nLab universal algebra



Categorical algebra

Higher algebra



Universal algebra (also categorical algebra) is the study of algebraic theories and their models or algebras. Whereas abstract algebra studies groups, rings, modules and so on — that is, models of particular theories — universal algebra is about algebraic or equational theories in general.

Traditionally, the subject studies models of algebraic theories in the category of sets. The category-theoretic approach abstracts the traditional notions, to study models in more general categories. There are several ways of doing this, such as by using monads, Lawvere theories, or type theory.

As with the category-theoretic understanding of many other branches of mathematics, the advantage of doing things this way is not so much the obtaining of new results as the unification of many previously disparate points of view. Examples might include how a Hopf algebra is the same thing as a model in a category of vector spaces of the theory of groups, or how computational side-effects in the theory of programming languages may be understood in terms of free algebras?.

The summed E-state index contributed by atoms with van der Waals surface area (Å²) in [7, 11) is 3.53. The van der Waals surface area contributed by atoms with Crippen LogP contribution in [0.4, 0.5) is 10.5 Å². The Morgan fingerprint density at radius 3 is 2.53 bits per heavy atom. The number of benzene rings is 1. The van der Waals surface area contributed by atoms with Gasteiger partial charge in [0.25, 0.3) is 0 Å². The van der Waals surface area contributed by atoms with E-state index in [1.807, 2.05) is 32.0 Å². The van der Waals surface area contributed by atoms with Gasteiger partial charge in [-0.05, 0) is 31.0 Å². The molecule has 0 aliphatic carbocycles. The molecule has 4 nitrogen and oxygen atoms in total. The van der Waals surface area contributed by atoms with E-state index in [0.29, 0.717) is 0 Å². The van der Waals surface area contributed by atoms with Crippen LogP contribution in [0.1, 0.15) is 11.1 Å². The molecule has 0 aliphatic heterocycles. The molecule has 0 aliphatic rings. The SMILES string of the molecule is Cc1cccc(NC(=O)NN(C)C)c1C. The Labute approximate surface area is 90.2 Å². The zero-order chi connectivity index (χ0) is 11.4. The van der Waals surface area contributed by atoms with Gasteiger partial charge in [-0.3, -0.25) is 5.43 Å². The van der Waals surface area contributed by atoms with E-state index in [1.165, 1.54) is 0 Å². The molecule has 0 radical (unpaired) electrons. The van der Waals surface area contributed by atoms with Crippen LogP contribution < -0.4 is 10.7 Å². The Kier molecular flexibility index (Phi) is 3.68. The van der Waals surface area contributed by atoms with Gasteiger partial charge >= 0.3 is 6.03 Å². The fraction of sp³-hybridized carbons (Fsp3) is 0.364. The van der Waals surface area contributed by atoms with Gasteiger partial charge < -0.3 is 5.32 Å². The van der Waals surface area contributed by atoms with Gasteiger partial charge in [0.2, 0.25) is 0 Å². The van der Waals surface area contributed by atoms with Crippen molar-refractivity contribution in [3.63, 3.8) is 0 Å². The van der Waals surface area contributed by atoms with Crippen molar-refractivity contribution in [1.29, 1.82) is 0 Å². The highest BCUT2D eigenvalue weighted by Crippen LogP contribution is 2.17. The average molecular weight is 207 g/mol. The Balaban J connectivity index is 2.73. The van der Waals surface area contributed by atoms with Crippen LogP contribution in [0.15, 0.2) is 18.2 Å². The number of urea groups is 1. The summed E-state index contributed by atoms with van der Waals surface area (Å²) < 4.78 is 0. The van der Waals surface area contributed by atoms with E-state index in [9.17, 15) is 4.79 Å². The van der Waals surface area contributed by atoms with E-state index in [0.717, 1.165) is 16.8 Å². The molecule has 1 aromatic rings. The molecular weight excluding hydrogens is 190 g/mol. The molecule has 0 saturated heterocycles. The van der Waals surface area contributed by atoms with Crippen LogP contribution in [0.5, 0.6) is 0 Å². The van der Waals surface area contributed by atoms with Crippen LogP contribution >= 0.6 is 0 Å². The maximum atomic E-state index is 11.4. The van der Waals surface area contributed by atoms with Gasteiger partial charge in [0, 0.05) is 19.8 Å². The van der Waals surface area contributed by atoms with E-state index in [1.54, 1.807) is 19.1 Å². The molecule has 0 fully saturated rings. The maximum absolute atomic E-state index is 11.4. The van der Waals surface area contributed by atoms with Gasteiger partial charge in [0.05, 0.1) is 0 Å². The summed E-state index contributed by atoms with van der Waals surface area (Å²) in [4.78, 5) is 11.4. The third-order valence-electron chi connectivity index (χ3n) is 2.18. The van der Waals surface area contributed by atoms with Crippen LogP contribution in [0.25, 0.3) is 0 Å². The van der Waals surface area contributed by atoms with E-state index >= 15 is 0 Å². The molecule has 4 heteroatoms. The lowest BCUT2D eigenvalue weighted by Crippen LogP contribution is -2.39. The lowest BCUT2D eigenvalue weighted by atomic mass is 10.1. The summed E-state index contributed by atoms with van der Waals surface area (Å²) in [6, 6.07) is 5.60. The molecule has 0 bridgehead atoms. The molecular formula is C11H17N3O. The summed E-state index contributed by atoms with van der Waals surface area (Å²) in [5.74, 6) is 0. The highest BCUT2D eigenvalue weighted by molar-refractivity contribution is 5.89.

A short introductory/overview note:

  • Anthony Voutas, The basic theory of monads and their connection to universal algebra, (2012) [pdf, pdf]

  • Andreas Nuyts, Understanding Universal Algebra Using Kleisli-Eilenberg-Moore-Lawvere Diagrams, (2022) [pdf]

Discussion via sheaves of quotient algebras:

  • Michael Johnson and Shu-Hao Sun, Remarks on representations of universal algebras by sheaves of quotient algebras, Proceedings of the 1991 Summer Category Theory Meeting, 1992. (pdf)

Last revised on August 17, 2023 at 09:33:14. See the history of this page for a list of all contributions to it.